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There is something not clear for me and this is how to prevent other people read my code. The thing is that I want people create their own branches but not to view the other's branches. If someone is responsible for networking, I don't want this guy to view graphics codes. S/He must be forced to work on his branch only.

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closed as off-topic by maple_shaft Jul 12 '13 at 23:33

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Identical question posted by same user: superuser.com/questions/619171/git-permissions –  Keith Thompson Jul 12 '13 at 23:14

1 Answer 1

up vote 1 down vote accepted

You could let each individual create their section of the code in a submodule and then include all of the submodules into the main project. This would add a lot of complexity to the whole process though.

The git-submodule has this to say about them:

Submodules allow foreign repositories to be embedded within a dedicated subdirectory of the source tree, always pointed at a particular commit.

You create a submodule just as you would a normal repo and include it in the main repo like so:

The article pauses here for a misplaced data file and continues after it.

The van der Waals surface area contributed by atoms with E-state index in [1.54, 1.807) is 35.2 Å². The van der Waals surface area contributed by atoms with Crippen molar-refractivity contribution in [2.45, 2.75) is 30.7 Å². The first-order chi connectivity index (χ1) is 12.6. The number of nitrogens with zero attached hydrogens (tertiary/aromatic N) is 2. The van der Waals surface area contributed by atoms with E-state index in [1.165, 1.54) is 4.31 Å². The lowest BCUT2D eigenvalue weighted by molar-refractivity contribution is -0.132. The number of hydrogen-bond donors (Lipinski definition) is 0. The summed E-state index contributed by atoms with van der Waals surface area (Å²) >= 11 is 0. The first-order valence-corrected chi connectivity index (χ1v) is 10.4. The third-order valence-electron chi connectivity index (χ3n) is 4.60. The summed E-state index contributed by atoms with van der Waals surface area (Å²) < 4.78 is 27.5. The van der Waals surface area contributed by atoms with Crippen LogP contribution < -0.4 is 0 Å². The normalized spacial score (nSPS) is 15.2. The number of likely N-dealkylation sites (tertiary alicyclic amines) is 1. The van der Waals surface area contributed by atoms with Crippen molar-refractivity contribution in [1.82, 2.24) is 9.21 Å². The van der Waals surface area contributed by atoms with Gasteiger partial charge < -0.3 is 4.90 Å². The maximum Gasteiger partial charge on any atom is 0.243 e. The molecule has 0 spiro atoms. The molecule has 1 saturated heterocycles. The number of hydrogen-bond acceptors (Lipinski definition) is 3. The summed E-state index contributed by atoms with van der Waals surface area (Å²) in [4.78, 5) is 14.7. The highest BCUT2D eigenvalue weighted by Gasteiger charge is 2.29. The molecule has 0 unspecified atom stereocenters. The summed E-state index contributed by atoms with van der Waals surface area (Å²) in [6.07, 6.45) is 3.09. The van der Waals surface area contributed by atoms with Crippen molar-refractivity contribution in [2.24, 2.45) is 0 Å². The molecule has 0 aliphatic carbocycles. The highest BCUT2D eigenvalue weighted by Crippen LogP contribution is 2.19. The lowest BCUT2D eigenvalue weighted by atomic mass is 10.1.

git submodule add <repository>

where <repository> is the url to the repo to include.

The main question is why do you need to enforce this level of isolation and what happens if one part of the project has a dependancy on another one?

Edit

As the questioner has indicated that they want to protect IP from third party espionage action I have the following suggestion:

In stead of extracting the code for each person into a separate repository tree have the main IP that you want to keep separate contained in a "black box" library and have the development of that take place on a private repository by trusted developers. The untrusted developers can then develop the code that consumes this library in a less restricted repository.

This approach would have the advantage of requiring fewer repositories which will hopefully ease the process of development somewhat.

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I want to find some people to help my project. However, they will be in a place of the world I dont know and cannot go. I want to keep my intellectual property in safe because those will be stranges at the beginning. –  Eray Tuncer Jul 12 '13 at 23:04
    
Hmm. I suppose the question you have to be asking there is what kind of impression does that give them? I understand there are needs to protect privacy. Is a contractual agreement not strong enough in this situation? I don't know. Another suggestion would be if there was only a certain piece of IP that you are really concerned about extract that into a separate tree to keep it away from prying eyes but have the remaining development take place in the main tree. I'm only thinking of the potential for headaches due to the complexity of the development process here. –  Will Jul 12 '13 at 23:10

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